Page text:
Santa Barbara Music Club kicking off 50th season of free concerts
The Santa Barbara Music Club is celebrating its 50th season of year-round free concerts, kicking it off with an evening of Bach and Brahms. At First United Methodist Church on October 19, SBMC board member Betty Oberacker will perform two pieces by Johan Sebastian Bach on her own before being joined by renowned clarinetist David Singer to conclude the concert with a rendition of Johannes Brahms’ “Sonata for Clarinet and Piano in F Minor, Op. 120, No.1.” Calling the Bach pieces “masterworks of musical creation” and the Brahms sonata as one of the composer’s “great works of enormous beauty,” Ms. Oberacker told the News-Press she’s greatly looking forward to the season’s start and once again performing with Mr. Singer.
“We enjoy performing together very, very much,” she said.
When Ms. Oberacker performs the music of Mr. Bach, to her “it’s the only thing that exists.” For the concert’s first number, the pianist will perform “The Well Tempered Clavier Book II in C major, BWV 870, and F-sharp minor, BWV 971,” the piece with which she made her New York solo piano debut. Every couple years, Ms. Singer likes to revisit the piece in live performance because as with all Bach music, she sees new aspects of the composer’s creativity. She also enjoys that the piece has a lot of room for artistic interpretation, in part because composers at Mr. Bach’s time didn’t specify tempo or dynamics since instruments then typically only had a single volume.
The evening’s second piece will be Mr. Bach’s “Italian Concerto in F Major, BWV,” which according to a press release is one of the few pieces on which the composer specified that the song should be played on a specific instrument. That instrument was the two manual harpsichord. Ms. Oberacker explained that concertos require contrasting roles between an orchestra and soloist, and that the two manual harpsichord’s double keyboard, one loud and the other soft, was meant to imitate the orchestra and soloist playing against each other. When it comes to her own performances on a piano with only one keyboard, Ms. Oberacker said this differentiation is achieved “with different touches and dynamics.”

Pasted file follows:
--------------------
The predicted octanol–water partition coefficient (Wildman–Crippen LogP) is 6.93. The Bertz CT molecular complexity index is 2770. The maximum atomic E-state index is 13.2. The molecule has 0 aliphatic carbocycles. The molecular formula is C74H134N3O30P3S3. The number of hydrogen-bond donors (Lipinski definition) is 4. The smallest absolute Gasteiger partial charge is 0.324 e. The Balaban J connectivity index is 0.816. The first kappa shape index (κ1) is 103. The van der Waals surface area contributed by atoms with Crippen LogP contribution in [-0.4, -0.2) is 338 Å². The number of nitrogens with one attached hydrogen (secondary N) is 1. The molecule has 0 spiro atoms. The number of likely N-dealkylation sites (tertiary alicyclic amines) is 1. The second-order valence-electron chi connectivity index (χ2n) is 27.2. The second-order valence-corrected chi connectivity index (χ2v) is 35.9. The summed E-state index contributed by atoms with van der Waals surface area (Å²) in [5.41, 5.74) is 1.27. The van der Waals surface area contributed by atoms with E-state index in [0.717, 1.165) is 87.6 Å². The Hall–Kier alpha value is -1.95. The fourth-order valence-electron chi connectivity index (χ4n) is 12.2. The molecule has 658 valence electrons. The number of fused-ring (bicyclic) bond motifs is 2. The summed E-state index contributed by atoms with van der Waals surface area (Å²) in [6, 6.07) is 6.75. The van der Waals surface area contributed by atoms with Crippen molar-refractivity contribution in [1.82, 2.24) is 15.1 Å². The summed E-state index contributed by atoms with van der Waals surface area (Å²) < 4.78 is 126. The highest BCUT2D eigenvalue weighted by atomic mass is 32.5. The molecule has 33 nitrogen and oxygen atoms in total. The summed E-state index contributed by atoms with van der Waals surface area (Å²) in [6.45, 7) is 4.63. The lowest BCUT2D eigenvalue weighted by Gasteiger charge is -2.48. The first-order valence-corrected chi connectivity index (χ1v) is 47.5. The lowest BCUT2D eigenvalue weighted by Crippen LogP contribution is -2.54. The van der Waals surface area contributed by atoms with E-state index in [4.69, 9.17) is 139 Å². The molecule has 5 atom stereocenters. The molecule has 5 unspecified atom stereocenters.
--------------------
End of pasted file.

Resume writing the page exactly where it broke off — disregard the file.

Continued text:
Quoting her former teacher, pianist and composer Beryl Rubinstein, Ms. Oberacker stated, “The greatest discipline permits the greatest freedom.” In her view, this quote is applicable to what Johannes Brahms achieved with the “Sonata for Clarinet and Piano in F Minor,” the evening’s closing piece featuring Mr. Singer on clarinet. Ms. This achievement, she said, was combining romantic style music with the “classical, organizational style of music.” Whereas romantic music was characterized by its extreme richness, use of contrast, and expressiveness, classical music had a very strict form and structure. When Mr. Brahms was writing the sonata, he was widely known as a classicist at a time when many of his peers were breaking out into different forms of expression. He on the other hand managed to incorporate romantic richness without compromising strict, classical structure.
“Within the discipline of classical structure, he created a marvelous, powerful, musical work,” Ms. Oberacker said.The Santa Barbara Music Club’s 50th season opening concert will begin at 3 p.m. at the First United Methodist Church, located at 305 E Anapamu St. Admission to the concert is free.